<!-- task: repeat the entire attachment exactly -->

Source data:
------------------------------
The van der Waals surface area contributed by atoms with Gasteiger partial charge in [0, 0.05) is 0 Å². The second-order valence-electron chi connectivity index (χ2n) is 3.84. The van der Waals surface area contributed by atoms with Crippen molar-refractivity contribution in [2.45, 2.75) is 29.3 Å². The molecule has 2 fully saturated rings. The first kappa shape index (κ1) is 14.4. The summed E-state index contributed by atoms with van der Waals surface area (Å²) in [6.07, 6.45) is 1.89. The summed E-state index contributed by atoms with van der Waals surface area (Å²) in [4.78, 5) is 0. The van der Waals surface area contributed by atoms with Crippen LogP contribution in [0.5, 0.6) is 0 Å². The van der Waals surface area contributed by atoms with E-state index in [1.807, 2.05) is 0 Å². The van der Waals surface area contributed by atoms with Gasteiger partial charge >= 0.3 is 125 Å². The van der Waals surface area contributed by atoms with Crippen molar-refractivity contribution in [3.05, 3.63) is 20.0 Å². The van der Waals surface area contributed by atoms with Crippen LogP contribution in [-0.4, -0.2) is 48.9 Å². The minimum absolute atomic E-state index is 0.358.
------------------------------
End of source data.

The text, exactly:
The van der Waals surface area contributed by atoms with Gasteiger partial charge in [0, 0.05) is 0 Å². The second-order valence-electron chi connectivity index (χ2n) is 3.84. The van der Waals surface area contributed by atoms with Crippen molar-refractivity contribution in [2.45, 2.75) is 29.3 Å². The molecule has 2 fully saturated rings. The first kappa shape index (κ1) is 14.4. The summed E-state index contributed by atoms with van der Waals surface area (Å²) in [6.07, 6.45) is 1.89. The summed E-state index contributed by atoms with van der Waals surface area (Å²) in [4.78, 5) is 0. The van der Waals surface area contributed by atoms with Crippen LogP contribution in [0.5, 0.6) is 0 Å². The van der Waals surface area contributed by atoms with E-state index in [1.807, 2.05) is 0 Å². The van der Waals surface area contributed by atoms with Gasteiger partial charge >= 0.3 is 125 Å². The van der Waals surface area contributed by atoms with Crippen molar-refractivity contribution in [3.05, 3.63) is 20.0 Å². The van der Waals surface area contributed by atoms with Crippen LogP contribution in [-0.4, -0.2) is 48.9 Å². The minimum absolute atomic E-state index is 0.358.